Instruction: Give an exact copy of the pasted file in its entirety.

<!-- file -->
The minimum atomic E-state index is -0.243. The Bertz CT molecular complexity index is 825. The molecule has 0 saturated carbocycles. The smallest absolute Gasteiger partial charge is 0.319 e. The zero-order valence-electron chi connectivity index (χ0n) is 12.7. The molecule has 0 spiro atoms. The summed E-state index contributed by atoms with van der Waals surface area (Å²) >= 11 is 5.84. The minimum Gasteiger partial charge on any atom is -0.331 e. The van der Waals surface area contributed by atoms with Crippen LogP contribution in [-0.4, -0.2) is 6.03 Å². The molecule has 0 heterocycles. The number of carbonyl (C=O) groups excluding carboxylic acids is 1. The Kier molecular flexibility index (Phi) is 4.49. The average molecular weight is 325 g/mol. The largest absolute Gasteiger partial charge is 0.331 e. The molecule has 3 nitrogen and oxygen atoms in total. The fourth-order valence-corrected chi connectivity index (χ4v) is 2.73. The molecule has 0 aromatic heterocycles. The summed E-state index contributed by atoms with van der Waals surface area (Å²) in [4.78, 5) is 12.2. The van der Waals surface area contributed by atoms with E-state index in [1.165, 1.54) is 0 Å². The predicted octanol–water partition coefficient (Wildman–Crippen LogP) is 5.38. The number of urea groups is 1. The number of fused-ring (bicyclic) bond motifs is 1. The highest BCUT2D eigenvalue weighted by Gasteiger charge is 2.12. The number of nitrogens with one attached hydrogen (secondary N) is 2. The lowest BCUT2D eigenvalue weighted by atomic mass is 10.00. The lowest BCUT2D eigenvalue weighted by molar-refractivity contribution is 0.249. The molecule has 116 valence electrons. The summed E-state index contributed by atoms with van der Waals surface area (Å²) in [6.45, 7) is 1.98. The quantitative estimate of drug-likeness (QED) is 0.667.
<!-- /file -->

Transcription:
The minimum atomic E-state index is -0.243. The Bertz CT molecular complexity index is 825. The molecule has 0 saturated carbocycles. The smallest absolute Gasteiger partial charge is 0.319 e. The zero-order valence-electron chi connectivity index (χ0n) is 12.7. The molecule has 0 spiro atoms. The summed E-state index contributed by atoms with van der Waals surface area (Å²) >= 11 is 5.84. The minimum Gasteiger partial charge on any atom is -0.331 e. The van der Waals surface area contributed by atoms with Crippen LogP contribution in [-0.4, -0.2) is 6.03 Å². The molecule has 0 heterocycles. The number of carbonyl (C=O) groups excluding carboxylic acids is 1. The Kier molecular flexibility index (Phi) is 4.49. The average molecular weight is 325 g/mol. The largest absolute Gasteiger partial charge is 0.331 e. The molecule has 3 nitrogen and oxygen atoms in total. The fourth-order valence-corrected chi connectivity index (χ4v) is 2.73. The molecule has 0 aromatic heterocycles. The summed E-state index contributed by atoms with van der Waals surface area (Å²) in [4.78, 5) is 12.2. The van der Waals surface area contributed by atoms with E-state index in [1.165, 1.54) is 0 Å². The predicted octanol–water partition coefficient (Wildman–Crippen LogP) is 5.38. The number of urea groups is 1. The number of fused-ring (bicyclic) bond motifs is 1. The highest BCUT2D eigenvalue weighted by Gasteiger charge is 2.12. The number of nitrogens with one attached hydrogen (secondary N) is 2. The lowest BCUT2D eigenvalue weighted by atomic mass is 10.00. The lowest BCUT2D eigenvalue weighted by molar-refractivity contribution is 0.249. The molecule has 116 valence electrons. The summed E-state index contributed by atoms with van der Waals surface area (Å²) in [6.45, 7) is 1.98. The quantitative estimate of drug-likeness (QED) is 0.667.